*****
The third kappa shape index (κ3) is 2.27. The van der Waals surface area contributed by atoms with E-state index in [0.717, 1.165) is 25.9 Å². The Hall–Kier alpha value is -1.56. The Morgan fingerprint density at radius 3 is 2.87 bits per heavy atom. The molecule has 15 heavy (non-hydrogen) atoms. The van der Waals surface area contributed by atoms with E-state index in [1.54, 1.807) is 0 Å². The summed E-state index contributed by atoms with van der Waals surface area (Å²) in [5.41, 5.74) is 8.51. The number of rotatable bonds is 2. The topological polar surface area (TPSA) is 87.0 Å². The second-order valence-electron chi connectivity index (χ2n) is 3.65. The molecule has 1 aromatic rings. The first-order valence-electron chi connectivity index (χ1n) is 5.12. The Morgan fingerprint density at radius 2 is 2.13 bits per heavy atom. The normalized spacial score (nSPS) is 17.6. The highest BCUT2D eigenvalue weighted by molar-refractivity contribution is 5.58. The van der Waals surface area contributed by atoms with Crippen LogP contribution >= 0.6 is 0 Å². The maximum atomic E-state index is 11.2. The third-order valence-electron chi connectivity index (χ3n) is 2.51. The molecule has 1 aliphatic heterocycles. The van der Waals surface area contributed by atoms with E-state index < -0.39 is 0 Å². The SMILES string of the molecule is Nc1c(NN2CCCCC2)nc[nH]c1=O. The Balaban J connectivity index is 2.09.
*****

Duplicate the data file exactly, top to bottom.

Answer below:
The third kappa shape index (κ3) is 2.27. The van der Waals surface area contributed by atoms with E-state index in [0.717, 1.165) is 25.9 Å². The Hall–Kier alpha value is -1.56. The Morgan fingerprint density at radius 3 is 2.87 bits per heavy atom. The molecule has 15 heavy (non-hydrogen) atoms. The van der Waals surface area contributed by atoms with E-state index in [1.54, 1.807) is 0 Å². The summed E-state index contributed by atoms with van der Waals surface area (Å²) in [5.41, 5.74) is 8.51. The number of rotatable bonds is 2. The topological polar surface area (TPSA) is 87.0 Å². The second-order valence-electron chi connectivity index (χ2n) is 3.65. The molecule has 1 aromatic rings. The first-order valence-electron chi connectivity index (χ1n) is 5.12. The Morgan fingerprint density at radius 2 is 2.13 bits per heavy atom. The normalized spacial score (nSPS) is 17.6. The highest BCUT2D eigenvalue weighted by molar-refractivity contribution is 5.58. The van der Waals surface area contributed by atoms with Crippen LogP contribution >= 0.6 is 0 Å². The maximum atomic E-state index is 11.2. The third-order valence-electron chi connectivity index (χ3n) is 2.51. The molecule has 1 aliphatic heterocycles. The van der Waals surface area contributed by atoms with E-state index < -0.39 is 0 Å². The SMILES string of the molecule is Nc1c(NN2CCCCC2)nc[nH]c1=O. The Balaban J connectivity index is 2.09.